Monday, August 8, 2011

Movie with Abe: The Change-Up

The Change-Up
Directed by David Dobkin
Released August 5, 2011

Switching bodies can be comedy gold. It’s a great opportunity to see actors try to mimic each other’s motions and antics, and while one performance is often better than the other, it’s still enjoyable to see both give it their best shot. In “The Change-Up,” overworked dad Dave (Jason Bateman) and slacker actor wannabe Mitch (Ryan Reynolds) decide to urinate in a fountain, resulting in an accidental swap. It’s an amusing idea, and in this case, the results are wild and wacky rather than grounded, which, to be fair, is only to be expected in a film like this.

“The Change-Up” is not a smart movie, relying on consistency and coherence only when it happens to be convenient for a plot development. Personality tics and important life events are quickly forgotten and then remembered again at a given instant, and no one else in the film is supposed to suspect that anything is awry with the two lead characters despite their extremely unpredictable behavior. Suspension of disbelief is paramount in this particular picture, and it’s only disappointing because the film could have been considerably better had it not strayed so far from a logical course of action.

The actors in “The Change-Up” go for broad as often as possible, aiming for big laughs instead of subtler humor. As was the case in the 1997 action thriller “Face/Off,” which involved a somewhat different and more deadly serious body swap, one character had considerably little personality before the switch. Just like that movie, that allows for more entertainment once the characters have traded places. Bateman gets to be as inappropriate and offensive as possible, while Reynolds has the opportunity to try and play down his excitable goofiness and straighten up as he does his best to play a businessman. These are hardly the best performances that Bateman and Reynolds have turned in, but they do both produce their share of laughs.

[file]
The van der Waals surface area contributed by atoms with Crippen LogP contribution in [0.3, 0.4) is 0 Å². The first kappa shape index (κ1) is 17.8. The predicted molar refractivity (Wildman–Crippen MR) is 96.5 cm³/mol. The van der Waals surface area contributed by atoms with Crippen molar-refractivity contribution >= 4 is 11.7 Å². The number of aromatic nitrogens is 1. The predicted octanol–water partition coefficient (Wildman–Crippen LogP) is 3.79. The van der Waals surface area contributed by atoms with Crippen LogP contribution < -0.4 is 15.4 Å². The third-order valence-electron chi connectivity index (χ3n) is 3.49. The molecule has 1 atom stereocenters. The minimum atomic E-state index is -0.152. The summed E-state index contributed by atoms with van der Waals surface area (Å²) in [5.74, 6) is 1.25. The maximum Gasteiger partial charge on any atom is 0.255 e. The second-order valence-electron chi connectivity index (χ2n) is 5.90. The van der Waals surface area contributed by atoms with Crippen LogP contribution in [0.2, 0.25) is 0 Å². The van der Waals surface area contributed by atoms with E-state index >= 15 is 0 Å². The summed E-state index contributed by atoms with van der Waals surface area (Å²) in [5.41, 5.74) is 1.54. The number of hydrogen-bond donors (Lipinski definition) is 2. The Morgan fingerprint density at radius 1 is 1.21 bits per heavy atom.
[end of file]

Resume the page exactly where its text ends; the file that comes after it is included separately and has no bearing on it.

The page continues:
If nothing else, the actors have fun playing their parts. Leslie Mann and Olivia Wilde appear as Dave’s wife and co-worker, respectively, and while their characters do have to stick to the same sensibilities and keep plot developments in mind, they’re often just as unhinged and funny. Despite an underwhelming script and only fleeting moments of laughter, “The Change-Up” somehow arrives at a sentimental finish. It’s definitely a contrived conclusion not supported by the events of the film, though a step up from the somewhat similar sappy, rather poor ending to Adam Sandler’s “Click.” Overall, it’s a film that doesn’t much exceed its potential but is far more entertaining than it could have been or deserves to be.


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